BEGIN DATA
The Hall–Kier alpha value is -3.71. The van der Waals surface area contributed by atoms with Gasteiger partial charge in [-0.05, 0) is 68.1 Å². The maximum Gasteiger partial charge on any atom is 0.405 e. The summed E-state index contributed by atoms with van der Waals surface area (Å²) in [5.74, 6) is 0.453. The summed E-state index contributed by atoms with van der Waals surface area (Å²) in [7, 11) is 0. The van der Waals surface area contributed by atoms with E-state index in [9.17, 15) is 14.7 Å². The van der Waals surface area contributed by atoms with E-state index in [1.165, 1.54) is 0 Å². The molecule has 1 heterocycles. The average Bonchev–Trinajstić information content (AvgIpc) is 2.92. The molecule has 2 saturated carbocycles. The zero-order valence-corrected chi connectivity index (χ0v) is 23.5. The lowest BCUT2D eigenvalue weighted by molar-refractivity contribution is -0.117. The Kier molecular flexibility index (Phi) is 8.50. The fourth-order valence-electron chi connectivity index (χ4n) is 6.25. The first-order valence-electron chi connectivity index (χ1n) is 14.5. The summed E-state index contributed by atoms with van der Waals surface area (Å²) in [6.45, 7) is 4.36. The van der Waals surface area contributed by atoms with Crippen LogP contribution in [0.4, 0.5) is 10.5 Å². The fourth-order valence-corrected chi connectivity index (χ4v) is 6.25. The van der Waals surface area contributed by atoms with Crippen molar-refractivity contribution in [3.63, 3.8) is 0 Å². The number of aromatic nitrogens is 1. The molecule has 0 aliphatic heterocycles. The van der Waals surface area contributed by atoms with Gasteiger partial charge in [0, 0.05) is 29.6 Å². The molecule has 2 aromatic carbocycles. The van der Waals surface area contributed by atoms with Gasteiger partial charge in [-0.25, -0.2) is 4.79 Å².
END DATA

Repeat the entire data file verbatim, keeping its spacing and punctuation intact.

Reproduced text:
The Hall–Kier alpha value is -3.71. The van der Waals surface area contributed by atoms with Gasteiger partial charge in [-0.05, 0) is 68.1 Å². The maximum Gasteiger partial charge on any atom is 0.405 e. The summed E-state index contributed by atoms with van der Waals surface area (Å²) in [5.74, 6) is 0.453. The summed E-state index contributed by atoms with van der Waals surface area (Å²) in [7, 11) is 0. The van der Waals surface area contributed by atoms with E-state index in [9.17, 15) is 14.7 Å². The van der Waals surface area contributed by atoms with E-state index in [1.165, 1.54) is 0 Å². The molecule has 1 heterocycles. The average Bonchev–Trinajstić information content (AvgIpc) is 2.92. The molecule has 2 saturated carbocycles. The zero-order valence-corrected chi connectivity index (χ0v) is 23.5. The lowest BCUT2D eigenvalue weighted by molar-refractivity contribution is -0.117. The Kier molecular flexibility index (Phi) is 8.50. The fourth-order valence-electron chi connectivity index (χ4n) is 6.25. The first-order valence-electron chi connectivity index (χ1n) is 14.5. The summed E-state index contributed by atoms with van der Waals surface area (Å²) in [6.45, 7) is 4.36. The van der Waals surface area contributed by atoms with Crippen LogP contribution in [0.4, 0.5) is 10.5 Å². The fourth-order valence-corrected chi connectivity index (χ4v) is 6.25. The van der Waals surface area contributed by atoms with Crippen molar-refractivity contribution in [3.63, 3.8) is 0 Å². The number of aromatic nitrogens is 1. The molecule has 0 aliphatic heterocycles. The van der Waals surface area contributed by atoms with Gasteiger partial charge in [0, 0.05) is 29.6 Å². The molecule has 2 aromatic carbocycles. The van der Waals surface area contributed by atoms with Gasteiger partial charge in [-0.25, -0.2) is 4.79 Å².